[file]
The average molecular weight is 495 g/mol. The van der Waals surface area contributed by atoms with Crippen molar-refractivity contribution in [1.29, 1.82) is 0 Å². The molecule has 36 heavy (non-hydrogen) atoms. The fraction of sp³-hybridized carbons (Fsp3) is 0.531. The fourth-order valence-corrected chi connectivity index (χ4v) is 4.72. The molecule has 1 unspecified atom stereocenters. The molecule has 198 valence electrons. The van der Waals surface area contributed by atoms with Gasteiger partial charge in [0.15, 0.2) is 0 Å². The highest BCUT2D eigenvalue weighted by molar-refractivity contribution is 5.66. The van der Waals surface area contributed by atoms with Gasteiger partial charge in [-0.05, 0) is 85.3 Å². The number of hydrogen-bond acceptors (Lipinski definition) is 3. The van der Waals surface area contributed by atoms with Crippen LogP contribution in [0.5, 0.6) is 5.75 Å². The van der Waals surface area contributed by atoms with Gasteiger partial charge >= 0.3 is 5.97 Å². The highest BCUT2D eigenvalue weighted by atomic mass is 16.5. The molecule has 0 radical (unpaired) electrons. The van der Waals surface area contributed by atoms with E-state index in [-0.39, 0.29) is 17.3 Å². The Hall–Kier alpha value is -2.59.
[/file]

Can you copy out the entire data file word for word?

The average molecular weight is 495 g/mol. The van der Waals surface area contributed by atoms with Crippen molar-refractivity contribution in [1.29, 1.82) is 0 Å². The molecule has 36 heavy (non-hydrogen) atoms. The fraction of sp³-hybridized carbons (Fsp3) is 0.531. The fourth-order valence-corrected chi connectivity index (χ4v) is 4.72. The molecule has 1 unspecified atom stereocenters. The molecule has 198 valence electrons. The van der Waals surface area contributed by atoms with Gasteiger partial charge in [0.15, 0.2) is 0 Å². The highest BCUT2D eigenvalue weighted by molar-refractivity contribution is 5.66. The van der Waals surface area contributed by atoms with Gasteiger partial charge in [-0.05, 0) is 85.3 Å². The number of hydrogen-bond acceptors (Lipinski definition) is 3. The van der Waals surface area contributed by atoms with Crippen LogP contribution in [0.5, 0.6) is 5.75 Å². The van der Waals surface area contributed by atoms with Gasteiger partial charge >= 0.3 is 5.97 Å². The highest BCUT2D eigenvalue weighted by atomic mass is 16.5. The molecule has 0 radical (unpaired) electrons. The van der Waals surface area contributed by atoms with E-state index in [-0.39, 0.29) is 17.3 Å². The Hall–Kier alpha value is -2.59.